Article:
Employers may not ask questions likely to elicit disclosure of a disability. For example, you can’t ask applicants about medications taken. Unless the applicant has an obvious impairment, employers may not ask whether the applicant needs an accommodation. Applicants are free to disclose their disability and request an accommodation. The employer and employee should then begin the interactive process needed to find a reasonable accommodation. Keep medical information confidential and in separate files.
Establish any medical conditions before you advertise the job. Those conditions must apply to all jobs in the same class. Each job must have an up-to-date job description detailing which job functions are essential and which are not. You can only reject conditional hires for medical reasons that are consistent with job necessity. For example, you may revoke an offer to a commercial driver who doesn’t pass the Department of Transportation medical screening.
What is a reasonable accommodation?
Employer failure to navigate the accommodation process is a leading cause of ADA lawsuits. The ADA requires employers and employees to engage in an “interactive process” to find the right accommodation. Interactive means ongoing discussions back and forth aimed at identifying possible accommodations. If an employee refuses to participate, document it. She then can’t sue for failure to accommodate.
Employers have the right to choose from among all available reasonable accommodations. For example, if there is an expensive accommodation and a simpler, less expensive one, you can choose the later. It’s your choice, not the employee’s.
Employers have the right to refuse accommodation they believe are unreasonable. There is no bright line for what is and is not reasonable. Accommodation costs are measured relative to the employer’s size and the impact on the workplace.
Backing up accommodation decision
Where most employers fail is in the reasonability analysis. Anytime an employer refuses an accommodation, it must explain how granting the accommodation would be an undue hardship. You may cite cost as the reason for refusing an accommodation but must justify that decision based on resources. However, accommodations that fundamentally change the way a business operates would also be unreasonable. Accommodations that are too disruptive to the employer’s business are as well.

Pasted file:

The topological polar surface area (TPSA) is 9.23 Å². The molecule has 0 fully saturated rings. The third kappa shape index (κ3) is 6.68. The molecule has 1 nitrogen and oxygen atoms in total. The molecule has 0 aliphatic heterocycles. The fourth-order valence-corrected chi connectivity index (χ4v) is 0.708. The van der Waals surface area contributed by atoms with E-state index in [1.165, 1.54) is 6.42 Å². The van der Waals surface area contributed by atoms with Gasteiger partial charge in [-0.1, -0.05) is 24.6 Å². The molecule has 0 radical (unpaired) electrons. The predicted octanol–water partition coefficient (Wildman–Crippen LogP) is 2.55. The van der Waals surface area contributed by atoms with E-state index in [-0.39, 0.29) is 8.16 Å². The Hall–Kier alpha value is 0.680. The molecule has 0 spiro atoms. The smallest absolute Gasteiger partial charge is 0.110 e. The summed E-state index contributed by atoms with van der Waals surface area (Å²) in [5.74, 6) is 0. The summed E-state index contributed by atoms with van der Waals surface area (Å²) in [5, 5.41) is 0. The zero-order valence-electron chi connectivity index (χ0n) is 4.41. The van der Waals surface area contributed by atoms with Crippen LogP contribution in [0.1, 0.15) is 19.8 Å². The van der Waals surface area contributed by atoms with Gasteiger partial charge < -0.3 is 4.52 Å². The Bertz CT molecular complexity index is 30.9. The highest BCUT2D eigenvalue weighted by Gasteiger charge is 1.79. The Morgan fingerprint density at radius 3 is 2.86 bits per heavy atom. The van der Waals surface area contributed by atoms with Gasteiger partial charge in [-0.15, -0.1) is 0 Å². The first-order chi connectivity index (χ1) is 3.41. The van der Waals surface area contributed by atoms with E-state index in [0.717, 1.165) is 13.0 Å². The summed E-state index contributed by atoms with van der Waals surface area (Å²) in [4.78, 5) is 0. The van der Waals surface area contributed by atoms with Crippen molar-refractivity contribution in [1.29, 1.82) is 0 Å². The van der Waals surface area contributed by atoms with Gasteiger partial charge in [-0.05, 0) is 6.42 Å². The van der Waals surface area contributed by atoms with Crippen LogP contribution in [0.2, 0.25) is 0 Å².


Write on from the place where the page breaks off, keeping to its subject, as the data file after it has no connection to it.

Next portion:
The federally funded Job Accommodation Network (JAN) provides resources to employers seeking accommodations. Its Searchable Online Accommodation Resource (SOAR) walks employers through possible accommodations for various disabilities. JAN is online at https://askjan.org. Employers should document their SOAR search and, if necessary, use it as part of the reasonability analysis.
Current employees may request accommodations, too. An employee whose health changes may require accommodations on a temporary or permanent basis. Follow the same process as for applicants who seek accommodation help.
Managing reasonable accommodations
Employers that discontinue reasonable accommodations do so at their own peril. Accommodations should only be withdrawn if the worker requests it or some other circumstance has changed. If the worker says the accommodation is no longer working, start the process over again. If a manager wants to remove an accommodation, it’s essential the employer conduct a thorough review. Put simply, if an accommodation has been working well, removing that accommodation requires a good, solid business reason. That reason must focus on undue hardship.
Do not allow individual managers to grant, refuse or discontinue a reasonable accommodation without additional review. The Human Resource (HR) department, legal counsel, or some other party familiar with the ADA’s requirements should have the final word. Discontinuing a reasonable accommodation can be expensive. For example, a jury recently awarded a Wal-Mart cart pusher with developmental disabilities over $5.2 million in damages. A new store manager removed an accommodation in place for 16 years without engaging in the interactive process. The cart pusher’s condition or job had not changed.
Training and managing ongoing accommodations
Managers should know how to recognize and handle accommodation requests. This means training. In most organizations, line managers will not be making accommodation decisions. They typically do not understand the nuances of the ADA disability definition. Some may be quick to deny a worker’s disability claim.
However, managers are often the first point of contact and should know where to steer the disabled employee. Make sure they know who to call and that they cannot casually approve or deny a request. They should not discourage the employee from seeking an accommodation, nor speculate on what accommodations are possible.
Your handbook should also include a section on requesting reasonable accommodations. Every employee should know exactly how to request one and who to talk to.
The HR professional or legal counsel or some combination should ultimately identify possible accommodations. The same person/group will determine which accommodations, if any, are reasonable.
Accommodations should be reviewed from time to time to ensure the accommodation in use is the best one. They should also be reviewed if the worker’s health changes or if the job description changes. Either of these events may trigger a new search for the right accommodation.